Short assignments 20% Class participation 15% Half-term paper 20% Team project 25% Evaluation project 20%
Date In-Class Activity Assignments Due ========================================================================== Jan. 18 Overview & Introductions Jan. 20 Readings (pages 1-34) Jan. 25 Readings (pages 35-70) Homework 1 due Jan. 27 Readings (pages 71-89, 122-141) Feb. 1 Readings (pages 142-185) Feb. 3 Project Status Reports 2-3 page status report due Feb. 8 Readings (pages 187-224) Paper topic due Feb. 10 Readings (pages 233-272) Homework 2 due Feb. 15 Readings (pages 273-311) Feb. 17 Readings (pages 313-343, 390-397) Feb. 22 Readings (pages 399-423, 442-456) Feb. 24 Readings (pages 469-499) Homework 3 due Feb. 29 Readings (pages 500-523 & handout) March 2 Project Status Reports 3-5 page status report due March 7 Group Work Day March 9 Readings (pages 525-563) Half-term paper due March 21 Readings (pages 571-602, 634-639) March 23 Readings (pages 667-697, 724-737) March 28 Readings (pages 739-782) March 30 Readings (pages 783-830) Evaluation project due April 4 Readings (pages 833-848, 854-866) April 6 Readings (pages 867-896) April 11 Project Status Reports 5-10 page status report due April 13 Readings (pages 897-906, 913-940) April 18 Videos and readings from handouts April 20 Videos and readings from handouts April 25 Project presentations April 27 Project presentations Final project reports due
Important: All reports are to be printed on a word processor or
typed (no handwritten assignments will be accepted except in cases of
drawings or diagrams). It is expected that students will use correct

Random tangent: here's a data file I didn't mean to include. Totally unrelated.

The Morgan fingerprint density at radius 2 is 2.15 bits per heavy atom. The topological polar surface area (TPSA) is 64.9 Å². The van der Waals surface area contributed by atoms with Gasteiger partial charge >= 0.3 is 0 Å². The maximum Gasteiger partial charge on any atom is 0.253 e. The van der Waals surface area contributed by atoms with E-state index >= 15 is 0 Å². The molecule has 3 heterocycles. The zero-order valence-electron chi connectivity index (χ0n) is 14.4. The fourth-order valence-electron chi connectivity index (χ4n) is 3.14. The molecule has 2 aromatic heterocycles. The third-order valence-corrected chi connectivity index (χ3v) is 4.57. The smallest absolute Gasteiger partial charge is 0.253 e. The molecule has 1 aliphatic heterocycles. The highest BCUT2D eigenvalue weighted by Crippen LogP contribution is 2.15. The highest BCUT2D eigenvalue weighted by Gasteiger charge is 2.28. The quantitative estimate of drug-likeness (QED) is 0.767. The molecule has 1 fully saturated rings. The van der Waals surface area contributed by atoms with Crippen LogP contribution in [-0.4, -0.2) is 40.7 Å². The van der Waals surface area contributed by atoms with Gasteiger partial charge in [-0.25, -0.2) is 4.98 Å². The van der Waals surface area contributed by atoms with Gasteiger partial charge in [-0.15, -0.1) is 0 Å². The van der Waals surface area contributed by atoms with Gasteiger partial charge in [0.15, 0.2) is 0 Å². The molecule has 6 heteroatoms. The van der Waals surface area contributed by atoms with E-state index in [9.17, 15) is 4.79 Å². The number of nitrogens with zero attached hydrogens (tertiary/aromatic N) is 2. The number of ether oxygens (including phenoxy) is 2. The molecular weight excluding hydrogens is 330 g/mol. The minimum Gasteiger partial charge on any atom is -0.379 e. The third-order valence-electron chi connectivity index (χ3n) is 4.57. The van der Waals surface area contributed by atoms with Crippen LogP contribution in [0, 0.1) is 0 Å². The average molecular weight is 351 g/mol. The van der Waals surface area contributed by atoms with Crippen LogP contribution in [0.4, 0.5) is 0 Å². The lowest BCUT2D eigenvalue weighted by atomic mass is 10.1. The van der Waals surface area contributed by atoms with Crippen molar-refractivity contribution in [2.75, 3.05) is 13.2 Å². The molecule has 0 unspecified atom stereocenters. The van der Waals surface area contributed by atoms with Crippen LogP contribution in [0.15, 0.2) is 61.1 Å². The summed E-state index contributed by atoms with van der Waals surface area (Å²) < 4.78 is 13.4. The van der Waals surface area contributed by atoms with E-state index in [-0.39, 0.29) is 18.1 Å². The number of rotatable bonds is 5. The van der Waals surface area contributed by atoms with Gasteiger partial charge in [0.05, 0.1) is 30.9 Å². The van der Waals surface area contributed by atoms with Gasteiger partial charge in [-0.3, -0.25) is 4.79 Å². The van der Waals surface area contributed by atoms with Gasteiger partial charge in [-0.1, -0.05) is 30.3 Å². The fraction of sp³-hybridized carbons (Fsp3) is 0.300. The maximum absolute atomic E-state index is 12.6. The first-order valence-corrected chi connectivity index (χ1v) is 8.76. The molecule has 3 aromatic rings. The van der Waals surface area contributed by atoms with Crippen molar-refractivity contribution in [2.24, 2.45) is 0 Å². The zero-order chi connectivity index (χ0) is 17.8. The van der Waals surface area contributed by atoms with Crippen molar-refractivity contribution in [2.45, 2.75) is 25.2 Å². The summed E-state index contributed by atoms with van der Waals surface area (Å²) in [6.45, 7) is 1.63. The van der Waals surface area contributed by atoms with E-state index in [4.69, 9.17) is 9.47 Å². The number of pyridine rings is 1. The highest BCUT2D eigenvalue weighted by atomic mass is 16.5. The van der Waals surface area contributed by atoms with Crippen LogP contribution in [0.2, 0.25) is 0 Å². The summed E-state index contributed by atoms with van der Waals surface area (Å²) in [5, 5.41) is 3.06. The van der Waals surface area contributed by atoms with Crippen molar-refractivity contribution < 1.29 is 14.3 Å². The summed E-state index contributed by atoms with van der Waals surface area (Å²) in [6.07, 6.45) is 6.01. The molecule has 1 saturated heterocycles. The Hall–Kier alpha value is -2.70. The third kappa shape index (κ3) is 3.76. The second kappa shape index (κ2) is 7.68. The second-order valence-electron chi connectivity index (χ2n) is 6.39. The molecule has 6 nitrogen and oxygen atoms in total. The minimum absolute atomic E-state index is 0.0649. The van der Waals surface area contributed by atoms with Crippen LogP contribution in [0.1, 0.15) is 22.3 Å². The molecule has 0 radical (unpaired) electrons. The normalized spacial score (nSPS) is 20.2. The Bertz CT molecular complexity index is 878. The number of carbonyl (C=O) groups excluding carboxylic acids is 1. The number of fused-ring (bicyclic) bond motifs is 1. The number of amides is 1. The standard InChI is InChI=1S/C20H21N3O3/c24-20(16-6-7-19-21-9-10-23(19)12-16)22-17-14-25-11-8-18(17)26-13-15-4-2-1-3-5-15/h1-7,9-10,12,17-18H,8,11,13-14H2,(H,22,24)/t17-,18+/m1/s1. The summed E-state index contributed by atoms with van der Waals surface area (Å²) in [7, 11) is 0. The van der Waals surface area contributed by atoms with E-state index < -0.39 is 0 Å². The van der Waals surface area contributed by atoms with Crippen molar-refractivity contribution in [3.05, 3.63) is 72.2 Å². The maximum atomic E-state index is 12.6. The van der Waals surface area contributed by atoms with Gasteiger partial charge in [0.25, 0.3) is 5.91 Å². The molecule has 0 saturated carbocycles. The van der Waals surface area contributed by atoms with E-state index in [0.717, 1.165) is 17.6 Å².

grammar and spelling -- these are grounds to deduct from your
grade. (i.e. Use a spelling checker and reread what you write before
turning it in.)
Page limits identified are for single-spaced printouts using a 12 point font.
Homework late policy is that 10% will be deducted from your grade for every school day late up to a maximum of one week after the original due date.
Programming for projects can be done in the environment, language, and operating system of your choice on machines wherever you have access.
Send email to firstname.lastname@example.org briefly describing your topic by February 8. If you want help selecting a topic or locating current literature, come talk to me. Term papers are to be turned in by the end of class on March 9.
The final project report (10-20 pages) will also require the design of an evaluation procedure for refining the resulting interface. The in-class presentations at the end of the semester will be approximately 15 minutes long and include all members of the team.
Project grades will be determined by both the instructor's review of the project and student's description of their and other member's work.
An example hypothesis is that: people can correct spelling errors faster with one interface than with another interface. In this case we could have all the subjects correct the errors in a preloaded document using the two interfaces, measuring how long the tasks take. We would have to vary the order of the interfaces and the documents corrected in each interface over the set of subjects.